The Mural Non-Controversy: From Edgewood to the Edge of the World Vs. ANC Commissioner Marshall Phillips
|| 8/28/2009 || 6:04 pm || + Render A Comment || ||

watch video on YouTube

Last Sunday there was a great article in the Washington Post about the just-completed mural in DC called From Edgewood to the Edge of the World. My good friend DECOY participated in the construction of the mural (and is shown in the video above), so when I originally saw the video clip on TV, I laughed out loud and decided to save the video. I originally attempted to embed the video about the story here on this blog, but was unable to do so properly, so I uploaded the video to YouTube. After I posted the video on Facebook, I decided to e-mail the popular street art blog Wooster Collective, who had posted a call to artists a couple weeks ago. The following day they posted the video under the headline “Stupidity in Washington, DC.”

The joke of this story is that there really is no controversy. Rather its one ANC commissioner, who doesn’t have much appreciation for art, trying to make a fuss about a unique cultural attraction in his neighborhood. I think it was the Redskins reference that really got me laughing. The team isn’t even located in Washington, DC! I sincerely hope someone makes a stencil of the Redskins logo and adds it to the mural. Not to comply with his request, per se, but to just make a point about the transient nature of street art. Since the artists approached him before the mural was even started, he had the opportunity to participate in the painting of the mural. So for him to complain about it lacking local relevance is in poor taste. But then again, he’s wearing a neon green jumpsuit, and from the looks of it(?), has his beard dyed grey. I’m curious about what he hangs on the walls of home.


As a side note— I really really really dislike the blatant racism exhibited by some YouTube users. The video has been viewed about 2,000 times since I uploaded it and I’ve already had to delete some racially charged comments. This is not the first time I’ve had to deal with this type of digital bigotry. The YouTube video of George Bush getting booed at Obama’s inauguration had quite a bit of hate speech. So what gives? I am debating if I should just turn off comments on all the videos I upload so I don’t have to be the intolerance nanny.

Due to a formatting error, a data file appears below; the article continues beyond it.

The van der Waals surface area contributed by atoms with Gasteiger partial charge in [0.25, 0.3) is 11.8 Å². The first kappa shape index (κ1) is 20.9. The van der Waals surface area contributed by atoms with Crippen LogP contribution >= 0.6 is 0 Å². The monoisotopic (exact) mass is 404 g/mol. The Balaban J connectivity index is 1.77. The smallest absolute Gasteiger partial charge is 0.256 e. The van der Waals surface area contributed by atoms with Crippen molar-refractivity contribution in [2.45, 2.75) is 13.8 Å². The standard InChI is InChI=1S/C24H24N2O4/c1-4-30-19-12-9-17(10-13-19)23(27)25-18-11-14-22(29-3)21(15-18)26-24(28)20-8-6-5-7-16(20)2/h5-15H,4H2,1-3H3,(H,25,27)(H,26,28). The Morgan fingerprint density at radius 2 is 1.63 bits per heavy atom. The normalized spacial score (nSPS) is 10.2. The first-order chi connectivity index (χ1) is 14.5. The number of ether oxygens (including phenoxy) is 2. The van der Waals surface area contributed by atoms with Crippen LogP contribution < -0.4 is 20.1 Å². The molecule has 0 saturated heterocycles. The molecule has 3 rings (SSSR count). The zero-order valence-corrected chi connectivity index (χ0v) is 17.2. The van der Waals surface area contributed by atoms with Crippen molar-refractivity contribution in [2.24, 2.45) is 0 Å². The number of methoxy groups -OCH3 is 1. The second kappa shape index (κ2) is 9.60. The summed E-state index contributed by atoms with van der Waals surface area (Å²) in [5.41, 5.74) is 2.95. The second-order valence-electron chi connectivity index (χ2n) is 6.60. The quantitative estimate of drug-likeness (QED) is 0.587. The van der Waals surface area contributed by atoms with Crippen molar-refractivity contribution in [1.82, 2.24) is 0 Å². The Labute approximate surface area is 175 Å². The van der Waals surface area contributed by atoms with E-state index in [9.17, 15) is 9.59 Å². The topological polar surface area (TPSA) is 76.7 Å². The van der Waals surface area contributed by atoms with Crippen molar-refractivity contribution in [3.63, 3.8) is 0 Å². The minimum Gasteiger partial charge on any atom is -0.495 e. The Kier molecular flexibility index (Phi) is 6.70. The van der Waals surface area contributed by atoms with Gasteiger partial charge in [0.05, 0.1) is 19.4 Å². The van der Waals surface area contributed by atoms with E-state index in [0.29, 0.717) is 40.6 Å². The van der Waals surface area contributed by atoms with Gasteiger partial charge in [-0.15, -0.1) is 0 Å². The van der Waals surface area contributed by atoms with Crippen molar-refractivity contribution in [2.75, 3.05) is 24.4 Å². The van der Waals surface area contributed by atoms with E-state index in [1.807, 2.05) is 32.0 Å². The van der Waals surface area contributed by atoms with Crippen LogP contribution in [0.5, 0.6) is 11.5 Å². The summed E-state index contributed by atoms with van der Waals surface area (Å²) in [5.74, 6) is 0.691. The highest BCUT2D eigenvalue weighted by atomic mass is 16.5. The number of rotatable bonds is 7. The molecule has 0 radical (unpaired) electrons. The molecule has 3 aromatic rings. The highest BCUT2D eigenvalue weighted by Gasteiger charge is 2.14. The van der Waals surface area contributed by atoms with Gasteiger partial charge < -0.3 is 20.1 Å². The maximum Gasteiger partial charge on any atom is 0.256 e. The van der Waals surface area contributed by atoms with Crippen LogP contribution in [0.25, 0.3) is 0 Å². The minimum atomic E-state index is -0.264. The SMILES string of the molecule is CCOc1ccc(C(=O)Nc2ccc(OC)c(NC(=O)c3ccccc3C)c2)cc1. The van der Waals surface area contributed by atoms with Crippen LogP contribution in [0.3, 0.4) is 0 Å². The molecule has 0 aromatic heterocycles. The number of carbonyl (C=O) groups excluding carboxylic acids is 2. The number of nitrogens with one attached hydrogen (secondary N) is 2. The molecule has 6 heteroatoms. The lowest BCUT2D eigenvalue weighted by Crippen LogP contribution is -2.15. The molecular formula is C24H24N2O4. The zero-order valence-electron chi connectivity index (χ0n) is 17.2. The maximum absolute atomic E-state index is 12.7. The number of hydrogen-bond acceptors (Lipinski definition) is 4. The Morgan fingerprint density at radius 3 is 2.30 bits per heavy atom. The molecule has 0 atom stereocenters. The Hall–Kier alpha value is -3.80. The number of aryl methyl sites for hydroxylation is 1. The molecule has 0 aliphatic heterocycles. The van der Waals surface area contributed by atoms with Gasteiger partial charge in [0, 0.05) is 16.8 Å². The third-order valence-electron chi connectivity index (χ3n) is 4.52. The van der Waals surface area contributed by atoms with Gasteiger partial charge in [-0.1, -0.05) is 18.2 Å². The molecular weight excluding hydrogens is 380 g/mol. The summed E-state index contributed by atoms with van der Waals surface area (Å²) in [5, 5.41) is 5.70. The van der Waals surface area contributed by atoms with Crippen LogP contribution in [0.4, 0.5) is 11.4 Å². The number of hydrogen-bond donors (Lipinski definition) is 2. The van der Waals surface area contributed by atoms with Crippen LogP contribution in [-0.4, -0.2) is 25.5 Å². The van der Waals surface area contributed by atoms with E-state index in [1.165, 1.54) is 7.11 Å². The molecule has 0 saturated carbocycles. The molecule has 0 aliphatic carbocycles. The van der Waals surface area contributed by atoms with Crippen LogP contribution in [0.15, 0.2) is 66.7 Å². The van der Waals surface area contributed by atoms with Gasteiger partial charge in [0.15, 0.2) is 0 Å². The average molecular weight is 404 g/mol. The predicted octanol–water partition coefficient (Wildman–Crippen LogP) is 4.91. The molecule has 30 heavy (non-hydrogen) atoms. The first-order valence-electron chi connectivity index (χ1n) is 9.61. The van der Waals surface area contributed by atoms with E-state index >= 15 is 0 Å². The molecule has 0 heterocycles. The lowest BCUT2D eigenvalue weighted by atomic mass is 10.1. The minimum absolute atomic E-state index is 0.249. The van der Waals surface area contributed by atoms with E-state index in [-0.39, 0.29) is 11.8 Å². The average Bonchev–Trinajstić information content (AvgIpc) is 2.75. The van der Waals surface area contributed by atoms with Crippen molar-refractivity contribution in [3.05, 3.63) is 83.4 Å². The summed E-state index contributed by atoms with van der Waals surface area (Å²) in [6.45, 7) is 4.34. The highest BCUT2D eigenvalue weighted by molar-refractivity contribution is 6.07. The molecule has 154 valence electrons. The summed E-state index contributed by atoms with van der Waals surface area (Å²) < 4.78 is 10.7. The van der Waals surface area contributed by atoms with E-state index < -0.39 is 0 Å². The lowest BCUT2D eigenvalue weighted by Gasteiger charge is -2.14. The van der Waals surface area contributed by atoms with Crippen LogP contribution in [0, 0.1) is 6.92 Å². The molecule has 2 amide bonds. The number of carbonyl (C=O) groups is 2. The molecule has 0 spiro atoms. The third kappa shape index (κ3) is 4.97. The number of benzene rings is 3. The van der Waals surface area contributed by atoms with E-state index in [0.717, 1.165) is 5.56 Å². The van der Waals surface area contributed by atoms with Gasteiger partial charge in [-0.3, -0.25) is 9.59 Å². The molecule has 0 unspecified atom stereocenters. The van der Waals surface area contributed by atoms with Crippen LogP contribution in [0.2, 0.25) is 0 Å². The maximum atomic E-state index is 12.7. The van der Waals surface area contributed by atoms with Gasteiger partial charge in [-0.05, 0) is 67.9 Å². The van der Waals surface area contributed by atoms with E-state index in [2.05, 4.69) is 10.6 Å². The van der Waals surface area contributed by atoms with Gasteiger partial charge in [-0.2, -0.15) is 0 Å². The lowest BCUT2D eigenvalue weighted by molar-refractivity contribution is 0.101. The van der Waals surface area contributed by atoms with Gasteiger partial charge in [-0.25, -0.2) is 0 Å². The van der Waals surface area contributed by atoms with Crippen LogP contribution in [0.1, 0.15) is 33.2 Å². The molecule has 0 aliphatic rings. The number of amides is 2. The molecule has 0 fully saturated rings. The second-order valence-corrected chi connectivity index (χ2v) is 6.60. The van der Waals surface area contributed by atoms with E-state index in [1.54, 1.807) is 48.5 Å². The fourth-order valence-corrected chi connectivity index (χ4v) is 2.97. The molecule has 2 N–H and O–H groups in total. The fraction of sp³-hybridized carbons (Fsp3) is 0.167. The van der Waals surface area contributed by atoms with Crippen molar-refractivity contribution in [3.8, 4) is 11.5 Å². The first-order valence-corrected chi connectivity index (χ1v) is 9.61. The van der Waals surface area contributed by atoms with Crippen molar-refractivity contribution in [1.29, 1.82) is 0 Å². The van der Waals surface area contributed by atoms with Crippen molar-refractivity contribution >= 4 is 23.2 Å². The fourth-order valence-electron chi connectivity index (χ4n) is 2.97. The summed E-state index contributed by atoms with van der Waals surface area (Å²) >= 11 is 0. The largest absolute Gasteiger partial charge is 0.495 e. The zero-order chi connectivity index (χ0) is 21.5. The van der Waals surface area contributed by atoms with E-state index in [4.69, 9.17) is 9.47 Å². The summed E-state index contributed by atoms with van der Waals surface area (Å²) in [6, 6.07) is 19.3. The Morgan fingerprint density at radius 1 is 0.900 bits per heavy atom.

Welcome to DC, we have no vote, we have no voice.
|| 1/17/2009 || 3:07 pm || Comments Off on Welcome to DC, we have no vote, we have no voice. || ||

I spotted these prints by “Hear Our Voice” outside of the Convention Center today. They all mention something about DC’s lack of representation in Congress. My favorite one features Michelle Obama and says “Michelle Obama rocks the mic. DC has no mic.” Read more about these posters here.



A Thank You Note to Muntazer al-Zaidi outside Busboys & Poets
|| 12/15/2008 || 3:17 pm || 2 Comments Rendered || ||

Yesterday President George W. Bush was nearly beaned by two shoes thrown at him by Iraqi journalist Muntazer al-Zaidi (his first name is also sometimes spelled Montaser, Muntada, Muntather, or Muthathi). Before throwing his second shoe at the president who oversaw the invasion of his country and subsequent deaths of over million Iraqis, he said “This is from the widows, the orphans and those who were killed in Iraq.” In case you missed it, here’s the video:


On a very cold morning in February of 2007 I coordinated the amplified soundsystem at Code Pink‘s “Walk In Their Shoes” press conference on the National Mall. The centerpiece of the press conference was the unveiling of The Empty Shoes of War by Alison Flensburg (right). It’s a large plexiglass box filled with donated shoes from Americans from all over the country. On each shoe contains the name of an Iraqi civilian who has been killed by George W. Bush’s illegal war & occupation of Iraq.

Not soon after the Walk In Their Shoes press conference, the memorial was placed on display outside of Busboys & Poets, an independent bookstore & restaurant located on the corner of V & 14th street in Northwest, Washington, DC (about 5 blocks from my house). The placement of the memorial is significant because the owner of Busboys & Poets, Andy Shallal, is an Iraqi-American from Baghdad and has been against the war before it started.

Last night I was reminded of the shoes in the memorial and conceived the idea of putting up a small guerrilla thank you note as a way to publicly thank al-Zaidi for doing something millions of people around the world would love to do if they were given the opportunity.


#UPDATE# – 15/15/08 – 4pm
After the photos below I’ve added the text of a press release related to a demonstration taking place at the White House on Wednesday.


Below are some of the photos I took before putting up the note:


+ MORE



One Third Representation Flyer Posted Outside of Busboys & Poets
|| 10/21/2008 || 11:25 am || Comments Off on One Third Representation Flyer Posted Outside of Busboys & Poets || ||